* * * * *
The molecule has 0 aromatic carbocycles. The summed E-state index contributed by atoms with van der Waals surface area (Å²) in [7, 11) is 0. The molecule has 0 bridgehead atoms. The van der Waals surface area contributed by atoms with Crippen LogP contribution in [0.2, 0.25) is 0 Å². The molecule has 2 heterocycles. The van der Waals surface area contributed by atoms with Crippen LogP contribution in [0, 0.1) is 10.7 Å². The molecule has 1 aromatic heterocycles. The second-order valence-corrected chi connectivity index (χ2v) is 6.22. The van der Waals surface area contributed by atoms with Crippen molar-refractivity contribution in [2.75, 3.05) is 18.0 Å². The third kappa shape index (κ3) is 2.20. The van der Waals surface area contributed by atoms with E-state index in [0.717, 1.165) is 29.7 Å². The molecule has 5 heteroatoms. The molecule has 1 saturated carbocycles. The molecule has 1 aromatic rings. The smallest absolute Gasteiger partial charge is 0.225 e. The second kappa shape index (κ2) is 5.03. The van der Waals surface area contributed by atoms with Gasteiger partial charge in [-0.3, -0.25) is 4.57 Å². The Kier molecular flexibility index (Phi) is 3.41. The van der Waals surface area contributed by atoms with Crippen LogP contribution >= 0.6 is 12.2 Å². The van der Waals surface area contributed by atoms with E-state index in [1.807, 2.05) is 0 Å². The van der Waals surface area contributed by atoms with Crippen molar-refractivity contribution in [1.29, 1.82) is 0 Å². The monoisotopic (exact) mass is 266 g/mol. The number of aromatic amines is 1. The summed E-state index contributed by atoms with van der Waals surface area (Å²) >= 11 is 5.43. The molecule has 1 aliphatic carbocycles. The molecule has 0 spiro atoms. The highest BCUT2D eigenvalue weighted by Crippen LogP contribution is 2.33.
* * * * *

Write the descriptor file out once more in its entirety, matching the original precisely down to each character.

The molecule has 0 aromatic carbocycles. The summed E-state index contributed by atoms with van der Waals surface area (Å²) in [7, 11) is 0. The molecule has 0 bridgehead atoms. The van der Waals surface area contributed by atoms with Crippen LogP contribution in [0.2, 0.25) is 0 Å². The molecule has 2 heterocycles. The van der Waals surface area contributed by atoms with Crippen LogP contribution in [0, 0.1) is 10.7 Å². The molecule has 1 aromatic heterocycles. The second-order valence-corrected chi connectivity index (χ2v) is 6.22. The van der Waals surface area contributed by atoms with Crippen molar-refractivity contribution in [2.75, 3.05) is 18.0 Å². The third kappa shape index (κ3) is 2.20. The van der Waals surface area contributed by atoms with E-state index in [0.717, 1.165) is 29.7 Å². The molecule has 5 heteroatoms. The molecule has 1 saturated carbocycles. The molecule has 1 aromatic rings. The smallest absolute Gasteiger partial charge is 0.225 e. The second kappa shape index (κ2) is 5.03. The van der Waals surface area contributed by atoms with Gasteiger partial charge in [-0.3, -0.25) is 4.57 Å². The Kier molecular flexibility index (Phi) is 3.41. The van der Waals surface area contributed by atoms with Crippen LogP contribution >= 0.6 is 12.2 Å². The van der Waals surface area contributed by atoms with E-state index in [1.807, 2.05) is 0 Å². The van der Waals surface area contributed by atoms with Crippen molar-refractivity contribution in [1.29, 1.82) is 0 Å². The monoisotopic (exact) mass is 266 g/mol. The number of aromatic amines is 1. The summed E-state index contributed by atoms with van der Waals surface area (Å²) >= 11 is 5.43. The molecule has 1 aliphatic carbocycles. The molecule has 0 spiro atoms. The highest BCUT2D eigenvalue weighted by Crippen LogP contribution is 2.33.